Sunday, December 13, 2009

Feijoa Bread

My mom has two huge lines of shrubbery along each side of her house. Each one is about 15' tall, 35' long, and 10' thick. The hedges have thick trunks, shiny elliptical leaves, and very pretty flowers (which are delicious) that look like this:

photo by Eran Finkle - ערן פינקל's
These shrubs, or trees as they were, are commonly known as pineapple guava, or feijoa (pronounced /feɪˈʒoʊ.ə/)The latin name is Feijoa sellowiana. The genus Feijoa is monotypic, meaning it is the only type of plant within the genus. The green ellipsoid fruit, which matures in autumn has a distinctively aromatic sweet flavor. The flesh is juicy and is divided into a clear jelly-like seed pulp and a firmer, slightly gritty, opaque flesh nearer the skin. (wikipedia)

Most often feijoas are eaten raw, cutting or breaking the fruit in half and scooping the flesh out with a spoon...or as I usually do, with your teeth. But I am always looking to try something different. Years back I brought a bag of feijoas from my mom's house into the restaurant and made an infused vodka. I served up a feijoa cocktail to my friend Linda one night, who was transported back to her time in New Zealand. Large quantities of feijoas are grown in the South Pacific island country, and are commonly left to macerate in vodka. In fact, there is a drinks manufacturing company based in downtown Auckland, called 42 Below, that is renowned for its feijoa (as well as passionfruit, kiwi and honey) flavored vodka.

Apparently, it is also possible to buy Feijoa yogurt, fruit drinks, jam, ice-cream, etc. in New Zealand, and is also a popular ingredient in chutney. My mom once made a wonderful feijoa sorbet. She served it, as is often done in Italy, as a palate cleanser between courses. Recently I tried to make a feijoa custard, but it didn't come out just right. I decided that next time I would make a vanilla custard and make a feijoa sauce to spoon over it.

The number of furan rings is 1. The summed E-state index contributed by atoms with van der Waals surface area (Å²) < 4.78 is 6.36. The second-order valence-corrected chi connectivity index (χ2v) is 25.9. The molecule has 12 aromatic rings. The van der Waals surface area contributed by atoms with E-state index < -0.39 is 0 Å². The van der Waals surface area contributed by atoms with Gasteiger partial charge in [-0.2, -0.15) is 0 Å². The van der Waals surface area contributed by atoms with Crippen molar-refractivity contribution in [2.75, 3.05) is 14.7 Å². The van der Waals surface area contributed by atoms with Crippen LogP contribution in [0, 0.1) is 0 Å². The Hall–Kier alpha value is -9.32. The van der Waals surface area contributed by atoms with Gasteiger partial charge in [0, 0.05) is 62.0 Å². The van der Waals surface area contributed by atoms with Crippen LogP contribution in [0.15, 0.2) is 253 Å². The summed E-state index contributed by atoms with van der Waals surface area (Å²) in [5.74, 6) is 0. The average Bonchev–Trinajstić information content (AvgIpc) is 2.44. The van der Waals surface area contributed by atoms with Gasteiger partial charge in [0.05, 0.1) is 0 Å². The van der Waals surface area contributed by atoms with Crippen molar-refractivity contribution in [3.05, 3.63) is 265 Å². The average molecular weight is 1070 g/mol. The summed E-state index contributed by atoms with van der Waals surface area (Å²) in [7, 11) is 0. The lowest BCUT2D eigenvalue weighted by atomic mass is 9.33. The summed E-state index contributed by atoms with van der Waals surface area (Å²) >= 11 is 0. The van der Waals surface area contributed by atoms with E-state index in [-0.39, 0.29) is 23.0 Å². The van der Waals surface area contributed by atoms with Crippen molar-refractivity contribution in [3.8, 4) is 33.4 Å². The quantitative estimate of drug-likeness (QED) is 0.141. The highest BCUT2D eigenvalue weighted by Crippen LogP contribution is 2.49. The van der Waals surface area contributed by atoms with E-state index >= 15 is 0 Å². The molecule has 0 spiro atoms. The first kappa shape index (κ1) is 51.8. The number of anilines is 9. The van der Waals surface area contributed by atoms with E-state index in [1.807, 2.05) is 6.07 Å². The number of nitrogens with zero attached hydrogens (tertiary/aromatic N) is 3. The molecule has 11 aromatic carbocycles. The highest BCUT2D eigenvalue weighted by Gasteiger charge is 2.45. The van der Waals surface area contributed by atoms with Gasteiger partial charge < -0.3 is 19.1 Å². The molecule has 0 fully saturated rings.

At any rate, I came home from my mom's the other day with another huge bag of feijoas, and wanted to make something new. I scooped out all of the flesh and made a puree, still not quite sure what I was going to do with it. I woke up Saturday morning, and it hit me: feijoa bread. I had a bag of gluten-free flour in the pantry, and so decided to make my bread sans gluten. It turned out to be a delicious cake, but it did become quite dry over the next couple days, so I would suggest eating in one sitting. ;^) Next time I think I'll add another egg, or just go for wheat flour.


2 cups gluten-free flour blend
1 1/2 tsp. baking powder
1/2 tsp. baking soda
1/4 tsp. salt
1/2 tsp. vanilla
2 eggs, beaten
1 1/2 cups feijoa pureé
1 cup sugar
1/2 cup melted butter


Preheat oven to 350F. Grease medium bread pan with butter and reserve. Combine dry ingredients in a large bowl and then make a well in the center. Add eggs, feijoa, sugar, and butter (cooled so to not cook the egg) to the center and combine them before folding into the rest of the dry ingredients. Pour or spoon batter into your bread pan. Bake for an hour or until a toothpick comes out clean, and Bob's your uncle! Cool for a few minutes before removing from pan, and then cool on a wire rack. Devour.

We will have to see what new culinary adventure my next feijoa encounter brings...I won't be surprised if I end up making feijoa bread again. And again.

Oh, by the way, don't be afraid to spread some extra butter on your warm slices. Wrap your laughing gear around that!

p.s. If you're patient enough to try your hand at making feijoa wine, check out Jack Keller's site.

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